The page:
How to view your branches from the command line – 120

Now that you’ve seen how to do fetches, merges, and pulls from a remote tracking branch within Visual Studio, let’s rinse and repeat from the command line. Personally, it’s been easier to first grasp these concepts using Visual Studio, then rinse and repeat at the command line level.

I have to know the truth behind what the UI is doing šŸ™‚

If you want to view the full list of remotes, similar to the full list shown in Team Explorer – Branches

list of branches in Team Explorer

From the command line, you can do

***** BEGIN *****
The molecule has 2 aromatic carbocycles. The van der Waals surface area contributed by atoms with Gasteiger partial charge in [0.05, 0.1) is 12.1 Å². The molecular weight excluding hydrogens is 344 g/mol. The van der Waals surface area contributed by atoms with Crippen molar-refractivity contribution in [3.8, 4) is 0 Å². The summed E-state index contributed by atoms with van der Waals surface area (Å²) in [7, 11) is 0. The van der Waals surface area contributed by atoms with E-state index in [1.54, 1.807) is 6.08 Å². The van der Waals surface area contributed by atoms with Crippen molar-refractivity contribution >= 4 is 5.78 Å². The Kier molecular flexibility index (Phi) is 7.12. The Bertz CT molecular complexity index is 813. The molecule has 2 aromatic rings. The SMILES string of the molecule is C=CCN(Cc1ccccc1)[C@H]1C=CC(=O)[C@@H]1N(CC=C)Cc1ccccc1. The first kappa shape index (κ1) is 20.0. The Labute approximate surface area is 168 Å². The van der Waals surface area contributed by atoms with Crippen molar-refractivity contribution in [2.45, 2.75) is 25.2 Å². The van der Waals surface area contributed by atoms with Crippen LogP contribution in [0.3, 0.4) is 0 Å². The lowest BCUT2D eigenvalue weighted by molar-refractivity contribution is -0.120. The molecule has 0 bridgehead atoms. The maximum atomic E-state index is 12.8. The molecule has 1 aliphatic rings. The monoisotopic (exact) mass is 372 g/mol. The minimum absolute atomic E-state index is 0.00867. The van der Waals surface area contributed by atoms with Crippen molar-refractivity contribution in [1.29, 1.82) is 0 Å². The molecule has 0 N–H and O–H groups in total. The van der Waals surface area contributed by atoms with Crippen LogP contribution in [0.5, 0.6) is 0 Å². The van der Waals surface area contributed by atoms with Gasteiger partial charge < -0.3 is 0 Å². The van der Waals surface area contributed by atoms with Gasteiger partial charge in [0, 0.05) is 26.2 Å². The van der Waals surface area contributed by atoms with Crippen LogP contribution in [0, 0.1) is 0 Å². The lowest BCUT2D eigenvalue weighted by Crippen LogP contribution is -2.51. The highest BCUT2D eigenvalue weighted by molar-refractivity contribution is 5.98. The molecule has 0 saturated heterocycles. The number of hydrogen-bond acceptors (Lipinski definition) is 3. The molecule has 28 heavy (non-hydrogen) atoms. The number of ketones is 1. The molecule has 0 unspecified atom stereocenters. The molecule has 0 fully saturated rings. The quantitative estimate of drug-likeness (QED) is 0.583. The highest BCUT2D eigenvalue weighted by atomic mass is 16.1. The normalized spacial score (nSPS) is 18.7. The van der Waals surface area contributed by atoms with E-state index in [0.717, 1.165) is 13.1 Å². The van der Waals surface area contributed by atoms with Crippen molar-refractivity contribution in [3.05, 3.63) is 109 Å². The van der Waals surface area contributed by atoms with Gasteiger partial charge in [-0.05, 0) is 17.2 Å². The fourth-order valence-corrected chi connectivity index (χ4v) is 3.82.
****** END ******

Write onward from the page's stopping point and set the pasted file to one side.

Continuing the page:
$ git branch -a

You’ll see the same list (well almost the same list. I’m not sure yet what the remotes/origin/HEAD is doing yet… stay tuned unless someone wants to beat me to the answer in the comments!)

Note how the local branch `for-review` is listed first (which kinda gets blended in color-wise with the command), then master, then the remote tracking branches.

git branch -a from command line

Something that has confused me for a long time until I wrote yesterday’s post was whether “remotes/origin/why-not” was the same as “origin/why-not” or even the made-up “remotes/why-not” (which I don’t think a branch is ever referred to as such). Now that I can visualize what both the command line and Visual Studio are doing, it’s easier to get my head wrapped around these remote tracking branches.

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